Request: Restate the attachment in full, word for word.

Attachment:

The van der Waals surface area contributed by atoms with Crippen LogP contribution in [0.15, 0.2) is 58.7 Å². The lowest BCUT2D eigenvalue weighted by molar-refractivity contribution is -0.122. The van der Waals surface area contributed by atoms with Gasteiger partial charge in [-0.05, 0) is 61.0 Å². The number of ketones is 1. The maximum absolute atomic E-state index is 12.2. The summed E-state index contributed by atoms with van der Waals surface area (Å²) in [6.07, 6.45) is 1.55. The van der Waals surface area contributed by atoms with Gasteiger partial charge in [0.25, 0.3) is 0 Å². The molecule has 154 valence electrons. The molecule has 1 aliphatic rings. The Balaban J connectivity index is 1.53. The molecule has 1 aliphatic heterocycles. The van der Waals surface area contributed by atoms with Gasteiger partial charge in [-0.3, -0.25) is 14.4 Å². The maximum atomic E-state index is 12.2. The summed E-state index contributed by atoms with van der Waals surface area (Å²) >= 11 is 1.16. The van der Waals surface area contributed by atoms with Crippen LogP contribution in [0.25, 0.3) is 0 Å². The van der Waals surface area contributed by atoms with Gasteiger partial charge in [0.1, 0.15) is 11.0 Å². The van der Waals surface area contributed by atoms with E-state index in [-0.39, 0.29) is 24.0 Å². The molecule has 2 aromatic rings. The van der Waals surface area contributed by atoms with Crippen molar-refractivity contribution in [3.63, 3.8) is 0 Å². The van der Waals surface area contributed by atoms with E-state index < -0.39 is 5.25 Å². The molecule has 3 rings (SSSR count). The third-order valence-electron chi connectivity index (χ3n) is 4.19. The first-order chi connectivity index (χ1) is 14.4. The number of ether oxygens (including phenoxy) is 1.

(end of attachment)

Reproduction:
The van der Waals surface area contributed by atoms with Crippen LogP contribution in [0.15, 0.2) is 58.7 Å². The lowest BCUT2D eigenvalue weighted by molar-refractivity contribution is -0.122. The van der Waals surface area contributed by atoms with Gasteiger partial charge in [-0.05, 0) is 61.0 Å². The number of ketones is 1. The maximum absolute atomic E-state index is 12.2. The summed E-state index contributed by atoms with van der Waals surface area (Å²) in [6.07, 6.45) is 1.55. The van der Waals surface area contributed by atoms with Gasteiger partial charge in [0.25, 0.3) is 0 Å². The molecule has 154 valence electrons. The molecule has 1 aliphatic rings. The Balaban J connectivity index is 1.53. The molecule has 1 aliphatic heterocycles. The van der Waals surface area contributed by atoms with Gasteiger partial charge in [-0.3, -0.25) is 14.4 Å². The maximum atomic E-state index is 12.2. The summed E-state index contributed by atoms with van der Waals surface area (Å²) >= 11 is 1.16. The van der Waals surface area contributed by atoms with Crippen LogP contribution in [0.25, 0.3) is 0 Å². The van der Waals surface area contributed by atoms with Gasteiger partial charge in [0.1, 0.15) is 11.0 Å². The van der Waals surface area contributed by atoms with E-state index in [-0.39, 0.29) is 24.0 Å². The molecule has 2 aromatic rings. The van der Waals surface area contributed by atoms with Crippen molar-refractivity contribution in [3.63, 3.8) is 0 Å². The van der Waals surface area contributed by atoms with E-state index < -0.39 is 5.25 Å². The molecule has 3 rings (SSSR count). The third-order valence-electron chi connectivity index (χ3n) is 4.19. The first-order chi connectivity index (χ1) is 14.4. The number of ether oxygens (including phenoxy) is 1.